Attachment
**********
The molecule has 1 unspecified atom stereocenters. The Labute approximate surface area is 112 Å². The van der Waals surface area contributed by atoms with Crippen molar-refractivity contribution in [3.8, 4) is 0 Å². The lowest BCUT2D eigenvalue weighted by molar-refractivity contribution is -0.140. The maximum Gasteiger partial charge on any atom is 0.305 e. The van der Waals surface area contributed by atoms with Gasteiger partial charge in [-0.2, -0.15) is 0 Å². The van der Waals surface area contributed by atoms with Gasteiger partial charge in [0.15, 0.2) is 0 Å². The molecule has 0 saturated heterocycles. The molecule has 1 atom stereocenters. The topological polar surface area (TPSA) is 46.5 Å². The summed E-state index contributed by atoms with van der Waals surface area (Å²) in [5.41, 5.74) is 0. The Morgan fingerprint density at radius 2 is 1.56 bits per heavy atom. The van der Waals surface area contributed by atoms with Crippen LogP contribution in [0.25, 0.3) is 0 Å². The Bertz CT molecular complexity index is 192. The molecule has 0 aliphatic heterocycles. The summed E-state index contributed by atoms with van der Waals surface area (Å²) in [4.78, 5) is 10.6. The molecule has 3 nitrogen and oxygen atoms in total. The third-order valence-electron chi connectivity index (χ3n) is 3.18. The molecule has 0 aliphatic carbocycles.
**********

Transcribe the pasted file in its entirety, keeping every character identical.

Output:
The molecule has 1 unspecified atom stereocenters. The Labute approximate surface area is 112 Å². The van der Waals surface area contributed by atoms with Crippen molar-refractivity contribution in [3.8, 4) is 0 Å². The lowest BCUT2D eigenvalue weighted by molar-refractivity contribution is -0.140. The maximum Gasteiger partial charge on any atom is 0.305 e. The van der Waals surface area contributed by atoms with Gasteiger partial charge in [-0.2, -0.15) is 0 Å². The van der Waals surface area contributed by atoms with Gasteiger partial charge in [0.15, 0.2) is 0 Å². The molecule has 0 saturated heterocycles. The molecule has 1 atom stereocenters. The topological polar surface area (TPSA) is 46.5 Å². The summed E-state index contributed by atoms with van der Waals surface area (Å²) in [5.41, 5.74) is 0. The Morgan fingerprint density at radius 2 is 1.56 bits per heavy atom. The van der Waals surface area contributed by atoms with Crippen LogP contribution in [0.25, 0.3) is 0 Å². The Bertz CT molecular complexity index is 192. The molecule has 0 aliphatic heterocycles. The summed E-state index contributed by atoms with van der Waals surface area (Å²) in [4.78, 5) is 10.6. The molecule has 3 nitrogen and oxygen atoms in total. The third-order valence-electron chi connectivity index (χ3n) is 3.18. The molecule has 0 aliphatic carbocycles.